Exposure to air pollution early in life and when a woman gives birth to her first child may alter her DNA and may be associated with premenopausal breast cancer later in life, researchers at the University at Buffalo have shown.
The findings indicated that higher air pollution exposure at birth may alter DNA methylation, which may increase levels of E-cadherin, a protein important to the adhesion of cells, a function that plays an essential role in maintaining a stable cellular environment and assuring healthy tissues.
Methylation is a chemical process that has been implicated in determining which genes in a cell are active, a process essential to normal cellular function.
"To our knowledge, this is the first study to examine exposure to ambient air pollution at key points in a woman's lifetime," said lead investigator Katharine Dobson, an epidemiology doctoral student and research assistant in UB's Department of Social and Preventive Medicine.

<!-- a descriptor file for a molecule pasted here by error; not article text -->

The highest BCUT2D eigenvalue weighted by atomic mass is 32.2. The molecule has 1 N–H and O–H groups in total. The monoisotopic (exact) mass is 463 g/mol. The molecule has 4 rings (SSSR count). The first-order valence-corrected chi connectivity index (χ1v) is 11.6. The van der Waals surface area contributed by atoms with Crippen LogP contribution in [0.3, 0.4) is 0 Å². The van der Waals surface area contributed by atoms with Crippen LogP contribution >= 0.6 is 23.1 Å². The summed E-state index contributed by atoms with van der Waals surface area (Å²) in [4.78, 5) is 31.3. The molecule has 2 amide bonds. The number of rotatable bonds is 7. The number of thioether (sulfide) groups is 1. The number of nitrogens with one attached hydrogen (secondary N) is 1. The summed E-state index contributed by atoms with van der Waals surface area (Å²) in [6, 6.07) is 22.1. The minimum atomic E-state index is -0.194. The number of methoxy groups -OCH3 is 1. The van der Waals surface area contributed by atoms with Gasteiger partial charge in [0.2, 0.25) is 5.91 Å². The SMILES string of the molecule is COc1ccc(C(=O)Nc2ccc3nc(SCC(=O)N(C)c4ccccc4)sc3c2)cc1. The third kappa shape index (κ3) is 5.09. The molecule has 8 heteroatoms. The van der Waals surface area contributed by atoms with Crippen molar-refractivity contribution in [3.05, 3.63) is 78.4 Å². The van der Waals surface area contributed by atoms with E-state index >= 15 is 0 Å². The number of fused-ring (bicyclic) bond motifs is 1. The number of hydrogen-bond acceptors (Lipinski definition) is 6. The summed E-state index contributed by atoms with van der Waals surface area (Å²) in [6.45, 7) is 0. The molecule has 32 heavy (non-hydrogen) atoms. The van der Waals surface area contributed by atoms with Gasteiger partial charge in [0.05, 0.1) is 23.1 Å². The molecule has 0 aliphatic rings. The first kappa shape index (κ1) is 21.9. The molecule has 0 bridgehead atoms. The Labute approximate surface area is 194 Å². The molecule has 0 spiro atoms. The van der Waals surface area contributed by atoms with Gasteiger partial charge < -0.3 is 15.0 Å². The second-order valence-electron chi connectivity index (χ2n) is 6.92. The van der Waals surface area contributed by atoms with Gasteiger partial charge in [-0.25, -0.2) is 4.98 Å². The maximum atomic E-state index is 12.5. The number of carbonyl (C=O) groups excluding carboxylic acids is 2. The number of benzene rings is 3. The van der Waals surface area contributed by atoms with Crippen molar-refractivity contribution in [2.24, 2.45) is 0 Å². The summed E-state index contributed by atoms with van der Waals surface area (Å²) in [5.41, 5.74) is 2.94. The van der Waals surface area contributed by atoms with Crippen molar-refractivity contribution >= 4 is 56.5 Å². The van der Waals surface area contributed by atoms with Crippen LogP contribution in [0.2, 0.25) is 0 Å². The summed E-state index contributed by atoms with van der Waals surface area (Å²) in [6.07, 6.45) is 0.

"The investigation looked for an association between exposure to pollution and alterations to DNA that influence the presence or absence of key proteins. Such genetic changes are thought to be major contributors to cancer development and progression, including at very early stages," added Dobson.
"We found that decreased E-cadherin promoter methylation was associated with higher exposure at birth, and increased p16 methylation with higher exposure at the time of a first child birth," said Dobson.
"For breast cancer cases, menopausal status appeared to modify the association between air pollution exposure and E-cadherin promoter methylation, with premenopausal women more susceptible to these early exposures than postmenopausal women," added Dobson.
The study has been presented at the 2011 American Association for Cancer Research meeting in Orlando, Fla.